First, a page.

22. The ion transport membrane according to claim 21 wherein A, A' or A" of the enumerated formula is a Group 2 metal selected from the group consisting of calcium, strontium, barium and magnesium.
23. The ion transport membrane according to claim 21 wherein the dense layer is formed from a mixed conducting multicomponent metallic oxide represented by the formula Lax A1-x Coy Fe1-y O3-z wherein x is between 0 and 1, y is between 0 and 1 and A is selected from barium, strontium or calcium.
24. The ion transport membrane according to claim 21 wherein the dense layer is formed from a mixed conducting multicomponent metallic oxide selected from the group consisting of La0.2 Ba0.8 Co0.8 Fe0.2 O3-z, Pr0.2 Ba0.8 Co0.8 Fe0.2 O3-z and La0.2 Ba0.8 Co0.6 Cu0.2 Fe0.2 O3-z.
25. The ion transport membrane according to claim 21 wherein the porous material is selected from the group consisting of a high temperature oxygen compatible metal alloy, metal oxide-stabilized zirconia such a yttria-stabilized zirconia and calcium-stabilized zirconia, ceria or materials which do not conduct electrons or oxygen ions, such as alumina, magnesia, silica, titania and compounds and mixtures thereof.
Description
TECHNICAL FIELD OF THE INVENTION

The present invention relates to novel surface catalyzed composite ion transport membranes formed from mixed conducting oxides which exhibit substantially improved oxygen flux compared to prior art oxygen-ionically conductive membranes. The membranes possess a composite structure comprising a dense layer having a first surface and a second surface wherein the first surface of the dense layer is coated with a catalyst. The membranes can be used in a wide variety of processes including processes for separating oxygen from oxygen-containing gaseous mixtures.

BACKGROUND OF THE INVENTION

Solid state membranes formed from oxygen ionically conductive materials are showing promise for use in commercial processes for separating oxygen from oxygen-containing streams. Envisioned applications range from small scale oxygen pumps for medical use to large scale integrated gasification combined cycle (IGCC) plants. This technology encompasses two distinctly different membrane materials, solid electrolytes and mixed conductors. Membranes formed from mixed conductors are sometimes preferred over solid electrolytes in medium- and large-scale processes for separating oxygen from oxygen-containing gaseous mixtures because mixed conductors conduct both oxygen ions and electrons at elevated temperatures and can be operated without external circuitry such as electrodes, interconnects and power-supplies. In contrast, solid electrolytes conduct only oxygen ions and require such external circuitry to be operative.

Membranes formed from solid electrolytes and mixed conducting oxides are oxygen selective and can transport oxygen ions through dynamically formed oxygen anion vacancies in the solid lattice when such membranes are subjected to temperatures typically above about 500 C. Examples of solid electrolytes include yttria-stabilized zirconia (YSZ) and bismuth oxide. Examples of mixed conductors include titania-doped YSZ, praseodymia-modified YSZ, and, more importantly, various mixed metal oxides some of which possess the perovskite structure.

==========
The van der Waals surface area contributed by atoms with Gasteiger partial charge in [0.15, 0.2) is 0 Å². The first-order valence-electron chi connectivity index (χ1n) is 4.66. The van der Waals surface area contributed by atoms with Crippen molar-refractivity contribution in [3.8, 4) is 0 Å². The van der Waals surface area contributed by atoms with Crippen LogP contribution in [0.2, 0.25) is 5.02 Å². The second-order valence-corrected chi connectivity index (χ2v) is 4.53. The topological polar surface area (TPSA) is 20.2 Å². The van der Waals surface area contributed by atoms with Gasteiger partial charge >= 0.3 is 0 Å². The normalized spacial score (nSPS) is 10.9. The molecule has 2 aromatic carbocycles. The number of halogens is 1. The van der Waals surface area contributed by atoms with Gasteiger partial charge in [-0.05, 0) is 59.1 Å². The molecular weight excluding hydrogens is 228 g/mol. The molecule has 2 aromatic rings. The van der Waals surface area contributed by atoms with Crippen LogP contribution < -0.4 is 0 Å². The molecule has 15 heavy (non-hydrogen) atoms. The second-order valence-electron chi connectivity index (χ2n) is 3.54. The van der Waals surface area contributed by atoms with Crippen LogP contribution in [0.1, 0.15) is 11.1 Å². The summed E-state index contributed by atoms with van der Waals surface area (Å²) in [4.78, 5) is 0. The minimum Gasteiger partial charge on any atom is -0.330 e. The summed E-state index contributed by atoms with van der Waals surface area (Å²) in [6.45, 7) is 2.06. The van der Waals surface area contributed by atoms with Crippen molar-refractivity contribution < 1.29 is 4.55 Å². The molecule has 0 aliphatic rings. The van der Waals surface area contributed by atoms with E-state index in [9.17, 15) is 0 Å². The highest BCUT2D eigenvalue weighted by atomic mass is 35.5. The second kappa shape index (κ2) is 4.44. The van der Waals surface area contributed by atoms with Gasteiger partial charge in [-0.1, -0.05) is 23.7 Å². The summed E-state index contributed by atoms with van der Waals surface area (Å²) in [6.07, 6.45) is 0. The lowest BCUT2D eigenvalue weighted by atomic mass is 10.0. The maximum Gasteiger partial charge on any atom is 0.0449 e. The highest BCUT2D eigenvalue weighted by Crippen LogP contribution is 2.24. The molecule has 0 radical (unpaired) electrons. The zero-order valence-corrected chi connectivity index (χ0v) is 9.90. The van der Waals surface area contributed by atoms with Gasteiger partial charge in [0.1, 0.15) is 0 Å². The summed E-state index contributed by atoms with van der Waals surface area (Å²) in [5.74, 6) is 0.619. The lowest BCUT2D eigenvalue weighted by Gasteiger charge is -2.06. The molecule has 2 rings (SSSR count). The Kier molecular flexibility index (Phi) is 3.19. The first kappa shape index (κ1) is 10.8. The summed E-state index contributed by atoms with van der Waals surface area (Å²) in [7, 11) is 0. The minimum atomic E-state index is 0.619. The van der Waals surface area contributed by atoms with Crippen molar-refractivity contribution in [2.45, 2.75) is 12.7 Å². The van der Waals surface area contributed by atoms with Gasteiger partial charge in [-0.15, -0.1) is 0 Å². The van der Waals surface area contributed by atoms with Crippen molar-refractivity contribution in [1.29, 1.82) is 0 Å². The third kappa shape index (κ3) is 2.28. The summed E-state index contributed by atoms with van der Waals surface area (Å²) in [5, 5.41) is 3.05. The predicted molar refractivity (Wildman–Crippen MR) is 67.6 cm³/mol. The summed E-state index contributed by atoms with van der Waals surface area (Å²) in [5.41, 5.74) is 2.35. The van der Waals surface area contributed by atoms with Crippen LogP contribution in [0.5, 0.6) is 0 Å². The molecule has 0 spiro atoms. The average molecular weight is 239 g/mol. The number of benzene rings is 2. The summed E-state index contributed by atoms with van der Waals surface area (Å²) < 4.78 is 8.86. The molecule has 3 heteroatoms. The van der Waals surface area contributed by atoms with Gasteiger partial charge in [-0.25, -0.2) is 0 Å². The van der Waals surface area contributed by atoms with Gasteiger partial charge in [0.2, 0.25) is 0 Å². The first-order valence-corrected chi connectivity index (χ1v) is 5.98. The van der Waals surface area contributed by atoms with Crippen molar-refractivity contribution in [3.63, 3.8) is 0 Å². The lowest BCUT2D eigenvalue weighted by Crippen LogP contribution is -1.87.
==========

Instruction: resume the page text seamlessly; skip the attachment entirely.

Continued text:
Membranes formed from mixed conducting oxides which are operated at elevated temperatures can be used to selectively separate oxygen from an oxygen-containing gaseous mixture when a difference in oxygen partial pressures exists on opposite sides of the membrane. Oxygen transport occurs as molecular oxygen is dissociated into oxygen ions which ions migrate to the low pressure side of the membrane where the ions recombine to form oxygen molecules while electrons migrate in a direction opposite the oxygen ions to conserve charge. The rate at which oxygen permeates through the membrane is mainly controlled by two factors, the diffusion rate within the membrane and the kinetic rate of interfacial oxygen exchange; i.e., the rate at which oxygen molecules in the feed gas are converted to mobile oxygen ions at the surface of the feed side of the membrane and back again to oxygen molecules on the permeate side of the membrane.

Membranes formed from mixed conducting oxides offer substantially superior oxygen selectivity than polymeric membranes. However, the value of such improved selectivity must be weighed against the higher costs associated with building and operating plants employing membranes formed from mixed conducting oxides because such plants require heat exchangers, high temperature seals and other costly equipment. Typical prior art membranes formed from mixed conducting oxides do not exhibit sufficient oxygen permeance to justify their use in commercial gas separation applications.